Riding the wave: Why Wave Picking Makes Sense For Processing Order Batches
Warehouse and distribution center operations have only grown more pivotal in recent years. With retailers receiving orders from a number of different sales avenues, the onus is on them to keep up with demand and serve their customers promptly. In order to get purchases out the door as quickly as possible, merchants need to be efficient in the warehouse.
Picking items off of warehouse shelves can be an extremely time-consuming process, particularly if distribution centers are trying to do it as orders come in. Walking to and from shelves, bringing an item to a computer system to check it out, then bringing goods to a packing section is an inefficient process. Because of these inefficiencies, many companies have turned to an alternative picking method called “wave picking.”
Understanding the wave
Through wave picking, warehouse employees essentially group orders into batches and make a single run through a warehouse to collect items all at once. The orders tend to be grouped automatically by predetermined criteria – proximity in the warehouse or high-priority orders, for example – and helps warehouse employees conduct a chunk of work in a more timely manner.
What makes wave picking so much more effective than straight order release (in which pickers check out orders as they come in) is the ability to improve the picking process through logical order flows. By using a set criteria, which can be customized to meet the demands of the warehouse, retailers can pick and process goods in a more intelligent process, helping them deal with orders in the most effective way possible.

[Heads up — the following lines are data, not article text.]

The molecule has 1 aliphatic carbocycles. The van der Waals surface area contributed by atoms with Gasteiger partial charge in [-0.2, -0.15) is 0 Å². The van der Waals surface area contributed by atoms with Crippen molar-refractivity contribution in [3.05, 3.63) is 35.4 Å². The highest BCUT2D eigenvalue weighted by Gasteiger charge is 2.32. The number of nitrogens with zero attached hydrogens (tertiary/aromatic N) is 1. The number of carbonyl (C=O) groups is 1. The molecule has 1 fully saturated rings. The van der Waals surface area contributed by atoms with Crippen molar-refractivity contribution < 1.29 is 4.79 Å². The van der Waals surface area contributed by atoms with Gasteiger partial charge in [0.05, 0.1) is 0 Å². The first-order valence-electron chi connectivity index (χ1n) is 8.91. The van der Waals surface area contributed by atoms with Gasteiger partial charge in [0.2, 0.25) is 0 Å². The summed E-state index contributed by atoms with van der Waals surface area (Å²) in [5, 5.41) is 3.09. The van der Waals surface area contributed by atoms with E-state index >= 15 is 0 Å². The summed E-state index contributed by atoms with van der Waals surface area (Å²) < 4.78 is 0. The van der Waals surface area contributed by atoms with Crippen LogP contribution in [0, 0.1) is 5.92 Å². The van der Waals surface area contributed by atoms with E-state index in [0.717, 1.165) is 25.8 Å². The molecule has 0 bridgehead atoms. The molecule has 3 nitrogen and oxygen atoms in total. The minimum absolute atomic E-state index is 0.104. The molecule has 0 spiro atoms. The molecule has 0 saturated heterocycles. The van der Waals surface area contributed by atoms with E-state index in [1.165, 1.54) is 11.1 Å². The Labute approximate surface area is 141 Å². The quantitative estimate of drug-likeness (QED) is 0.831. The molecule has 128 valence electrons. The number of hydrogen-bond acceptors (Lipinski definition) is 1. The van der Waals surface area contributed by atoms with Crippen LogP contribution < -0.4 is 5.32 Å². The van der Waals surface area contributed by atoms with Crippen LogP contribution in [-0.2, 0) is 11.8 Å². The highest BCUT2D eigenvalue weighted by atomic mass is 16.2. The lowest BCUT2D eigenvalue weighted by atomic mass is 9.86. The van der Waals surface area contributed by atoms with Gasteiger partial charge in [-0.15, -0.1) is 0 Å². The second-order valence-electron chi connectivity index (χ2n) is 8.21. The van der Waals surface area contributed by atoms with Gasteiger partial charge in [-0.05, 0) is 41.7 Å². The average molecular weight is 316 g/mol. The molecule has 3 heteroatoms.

In the context of the modern warehouse, adding this level of intelligence is pivotal. As SCI Digest noted, in years past, distribution centers may have received a huge sheet at the start of the day of all the items that needed to be picked. This allowed them to work deftly, but it comes at the cost of order fulfillment speed – they cannot process new orders since they are not on these daily sheets. With many merchants implementing real-time systems that send orders to pickers as they come in, it becomes much harder to work smartly. Wave picking addresses that issue by releasing orders in batches, based on intelligent item groupings.
The real benefits of wave picking
The greatest advantage of wave picking compared to other approaches is the fact that it allows merchants to process orders in real-time without being wholly inefficient about it. This is especially the case for small or midsize retailers that simply do not have the manpower to afford operating inefficiently.
For instance, wool-based performance apparel retailer Ibex noted significant benefits when implementing an order management system that allowed the organization to process orders with wave picking. After implementing wave picking, the company saw a 300 percent improvement in warehouse efficiency, allowing the retailer to handle more orders without sacrificing speed, Retail Solutions Online reported.
“Enabling immediate and responsive fulfillment through any channel would have been too costly if we didn’t have the systems we have in place today,” Ibex CFO Ben Hill told the news source. “With the new system, we were immediately able to get orders out the door in a timely fashion, no matter where those orders were originating.”
Of course, the most effective way of picking orders will always depend on the merchant in question. There is no one-size-fits-all approach. However, it is crucial that retailers consider wave picking, as it could improve warehouse functionality and order fulfillment by a significant margin.